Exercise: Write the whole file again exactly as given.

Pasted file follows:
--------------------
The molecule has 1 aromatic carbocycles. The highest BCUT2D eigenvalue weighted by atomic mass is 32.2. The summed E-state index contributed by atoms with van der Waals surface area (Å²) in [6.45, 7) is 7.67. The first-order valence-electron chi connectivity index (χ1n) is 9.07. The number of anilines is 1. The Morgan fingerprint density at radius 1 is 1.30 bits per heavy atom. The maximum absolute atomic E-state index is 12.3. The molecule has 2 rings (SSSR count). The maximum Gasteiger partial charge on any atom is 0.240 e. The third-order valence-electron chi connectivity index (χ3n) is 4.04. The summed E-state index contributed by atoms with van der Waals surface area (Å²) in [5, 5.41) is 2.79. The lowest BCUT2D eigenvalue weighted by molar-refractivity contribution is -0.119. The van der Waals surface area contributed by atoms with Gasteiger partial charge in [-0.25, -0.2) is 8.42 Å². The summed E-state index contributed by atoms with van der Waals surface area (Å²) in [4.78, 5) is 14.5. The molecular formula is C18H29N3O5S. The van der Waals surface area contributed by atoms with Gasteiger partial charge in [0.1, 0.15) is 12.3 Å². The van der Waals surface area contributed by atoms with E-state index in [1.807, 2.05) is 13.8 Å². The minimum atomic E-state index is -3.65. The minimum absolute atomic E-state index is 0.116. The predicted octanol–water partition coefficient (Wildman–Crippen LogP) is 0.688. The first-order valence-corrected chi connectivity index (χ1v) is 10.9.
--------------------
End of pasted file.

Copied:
The molecule has 1 aromatic carbocycles. The highest BCUT2D eigenvalue weighted by atomic mass is 32.2. The summed E-state index contributed by atoms with van der Waals surface area (Å²) in [6.45, 7) is 7.67. The first-order valence-electron chi connectivity index (χ1n) is 9.07. The number of anilines is 1. The Morgan fingerprint density at radius 1 is 1.30 bits per heavy atom. The maximum absolute atomic E-state index is 12.3. The molecule has 2 rings (SSSR count). The maximum Gasteiger partial charge on any atom is 0.240 e. The third-order valence-electron chi connectivity index (χ3n) is 4.04. The summed E-state index contributed by atoms with van der Waals surface area (Å²) in [5, 5.41) is 2.79. The lowest BCUT2D eigenvalue weighted by molar-refractivity contribution is -0.119. The van der Waals surface area contributed by atoms with Gasteiger partial charge in [-0.25, -0.2) is 8.42 Å². The summed E-state index contributed by atoms with van der Waals surface area (Å²) in [4.78, 5) is 14.5. The molecular formula is C18H29N3O5S. The van der Waals surface area contributed by atoms with Gasteiger partial charge in [0.1, 0.15) is 12.3 Å². The van der Waals surface area contributed by atoms with E-state index in [1.807, 2.05) is 13.8 Å². The minimum atomic E-state index is -3.65. The minimum absolute atomic E-state index is 0.116. The predicted octanol–water partition coefficient (Wildman–Crippen LogP) is 0.688. The first-order valence-corrected chi connectivity index (χ1v) is 10.9.